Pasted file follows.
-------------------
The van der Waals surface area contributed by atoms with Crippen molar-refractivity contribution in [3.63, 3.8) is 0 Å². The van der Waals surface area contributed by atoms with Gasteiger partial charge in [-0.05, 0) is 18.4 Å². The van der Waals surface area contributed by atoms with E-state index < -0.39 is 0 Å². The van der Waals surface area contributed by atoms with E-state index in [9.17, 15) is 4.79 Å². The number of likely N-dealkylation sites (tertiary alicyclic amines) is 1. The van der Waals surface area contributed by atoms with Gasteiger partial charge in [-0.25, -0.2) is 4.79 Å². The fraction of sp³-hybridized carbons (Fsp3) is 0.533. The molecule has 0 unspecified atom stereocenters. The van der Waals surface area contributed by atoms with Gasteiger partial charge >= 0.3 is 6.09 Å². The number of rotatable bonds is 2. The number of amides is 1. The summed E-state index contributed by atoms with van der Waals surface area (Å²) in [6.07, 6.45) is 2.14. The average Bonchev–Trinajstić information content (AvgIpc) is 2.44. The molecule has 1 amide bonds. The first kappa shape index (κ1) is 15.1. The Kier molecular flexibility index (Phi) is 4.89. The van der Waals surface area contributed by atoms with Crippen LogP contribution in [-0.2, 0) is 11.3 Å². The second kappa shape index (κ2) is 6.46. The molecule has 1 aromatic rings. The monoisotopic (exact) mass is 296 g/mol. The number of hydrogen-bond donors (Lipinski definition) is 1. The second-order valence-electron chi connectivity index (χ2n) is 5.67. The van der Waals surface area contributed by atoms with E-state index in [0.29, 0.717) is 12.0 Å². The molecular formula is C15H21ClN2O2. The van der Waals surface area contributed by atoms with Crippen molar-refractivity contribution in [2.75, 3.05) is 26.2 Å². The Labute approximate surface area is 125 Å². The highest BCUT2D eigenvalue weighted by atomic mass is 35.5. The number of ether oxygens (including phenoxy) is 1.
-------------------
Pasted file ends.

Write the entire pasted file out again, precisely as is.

The van der Waals surface area contributed by atoms with Crippen molar-refractivity contribution in [3.63, 3.8) is 0 Å². The van der Waals surface area contributed by atoms with Gasteiger partial charge in [-0.05, 0) is 18.4 Å². The van der Waals surface area contributed by atoms with E-state index < -0.39 is 0 Å². The van der Waals surface area contributed by atoms with E-state index in [9.17, 15) is 4.79 Å². The number of likely N-dealkylation sites (tertiary alicyclic amines) is 1. The van der Waals surface area contributed by atoms with Gasteiger partial charge in [-0.25, -0.2) is 4.79 Å². The fraction of sp³-hybridized carbons (Fsp3) is 0.533. The molecule has 0 unspecified atom stereocenters. The van der Waals surface area contributed by atoms with Gasteiger partial charge >= 0.3 is 6.09 Å². The number of rotatable bonds is 2. The number of amides is 1. The summed E-state index contributed by atoms with van der Waals surface area (Å²) in [6.07, 6.45) is 2.14. The average Bonchev–Trinajstić information content (AvgIpc) is 2.44. The molecule has 1 amide bonds. The first kappa shape index (κ1) is 15.1. The Kier molecular flexibility index (Phi) is 4.89. The van der Waals surface area contributed by atoms with Crippen LogP contribution in [-0.2, 0) is 11.3 Å². The second kappa shape index (κ2) is 6.46. The molecule has 1 aromatic rings. The monoisotopic (exact) mass is 296 g/mol. The number of hydrogen-bond donors (Lipinski definition) is 1. The second-order valence-electron chi connectivity index (χ2n) is 5.67. The van der Waals surface area contributed by atoms with E-state index in [0.29, 0.717) is 12.0 Å². The molecular formula is C15H21ClN2O2. The van der Waals surface area contributed by atoms with Crippen molar-refractivity contribution in [2.75, 3.05) is 26.2 Å². The Labute approximate surface area is 125 Å². The highest BCUT2D eigenvalue weighted by atomic mass is 35.5. The number of ether oxygens (including phenoxy) is 1.